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Foreign bodies in otorhinolaryngology: bones, thorns and piles

A brief review of foreign bodies in the field of otorhinolaryngology has already been made above. However, fish bones and embedded bones deserve a separate chapter

  • Patients frequently come to the emergency department because they have been stuck with a fish bone. They are usually located at the level of the palatine tonsils, easily visible by opening the mouth, or at the base of the tongue (lingual tonsil), which is more difficult to see. For this we have to resort to vision with rigid endoscope or with fiberscope (flexible) and some special forceps to reach that level; sometimes it is necessary to apply a little local anesthesia to be able to extract them.many patients report having eaten bread crumbs to try to get the thorn out. I do not recommend it, because what usually happens is that the spine can break and, even if it is stuck, as it does not stick out, we cannot remove it.
  • Bones should be mentioned separately, as they are not flexible like the thorns and can perforate the esophagus. If we do not see them with the endoscopic exploration at the hypopharynx level, they could be in the esophagus and for this we resort to requesting an X-ray. If they are at this level and we cannot access them, we request the intervention of another specialist, digestive system, to be able to extract them; this would already be under general anesthesia or sedation.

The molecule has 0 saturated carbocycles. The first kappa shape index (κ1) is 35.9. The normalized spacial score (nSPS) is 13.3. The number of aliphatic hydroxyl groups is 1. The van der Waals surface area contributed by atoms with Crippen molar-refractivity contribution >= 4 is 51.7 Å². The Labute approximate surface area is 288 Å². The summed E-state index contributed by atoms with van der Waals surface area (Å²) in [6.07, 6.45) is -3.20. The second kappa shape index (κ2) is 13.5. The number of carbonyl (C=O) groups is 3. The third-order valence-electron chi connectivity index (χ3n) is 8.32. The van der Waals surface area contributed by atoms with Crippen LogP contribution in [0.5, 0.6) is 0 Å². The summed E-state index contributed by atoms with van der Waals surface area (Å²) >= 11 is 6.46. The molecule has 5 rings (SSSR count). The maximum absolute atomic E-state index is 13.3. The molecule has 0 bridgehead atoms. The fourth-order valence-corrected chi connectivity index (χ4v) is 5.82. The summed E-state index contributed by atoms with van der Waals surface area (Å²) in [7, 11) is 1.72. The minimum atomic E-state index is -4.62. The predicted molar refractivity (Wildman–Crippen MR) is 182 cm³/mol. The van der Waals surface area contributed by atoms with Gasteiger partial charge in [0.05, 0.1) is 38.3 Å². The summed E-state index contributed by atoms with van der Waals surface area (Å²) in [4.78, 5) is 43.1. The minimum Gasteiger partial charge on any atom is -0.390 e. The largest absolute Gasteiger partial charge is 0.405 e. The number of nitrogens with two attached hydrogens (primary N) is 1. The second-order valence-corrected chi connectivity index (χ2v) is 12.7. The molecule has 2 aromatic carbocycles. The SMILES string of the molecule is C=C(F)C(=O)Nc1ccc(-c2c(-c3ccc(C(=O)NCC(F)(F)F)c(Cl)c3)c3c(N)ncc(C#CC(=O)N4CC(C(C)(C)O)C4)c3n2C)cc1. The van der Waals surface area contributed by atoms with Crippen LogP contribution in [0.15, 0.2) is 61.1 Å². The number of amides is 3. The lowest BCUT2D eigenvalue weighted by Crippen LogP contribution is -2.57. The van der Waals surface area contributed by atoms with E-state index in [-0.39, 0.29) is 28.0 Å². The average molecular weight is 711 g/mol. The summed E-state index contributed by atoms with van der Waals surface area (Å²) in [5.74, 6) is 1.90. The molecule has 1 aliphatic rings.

• Button batteries are very dangerous and children can remove them by manipulating a toy and swallowing them. In case of suspicion, the patient should be taken immediately to a hospital to remove the battery as soon as possible, because in contact with the esophageal mucosa it can cause perforation and poor healing, causing flanges and stenosis (narrowing or even closure) of the lumen (inner space) of the esophagus and making feeding difficult in the long run.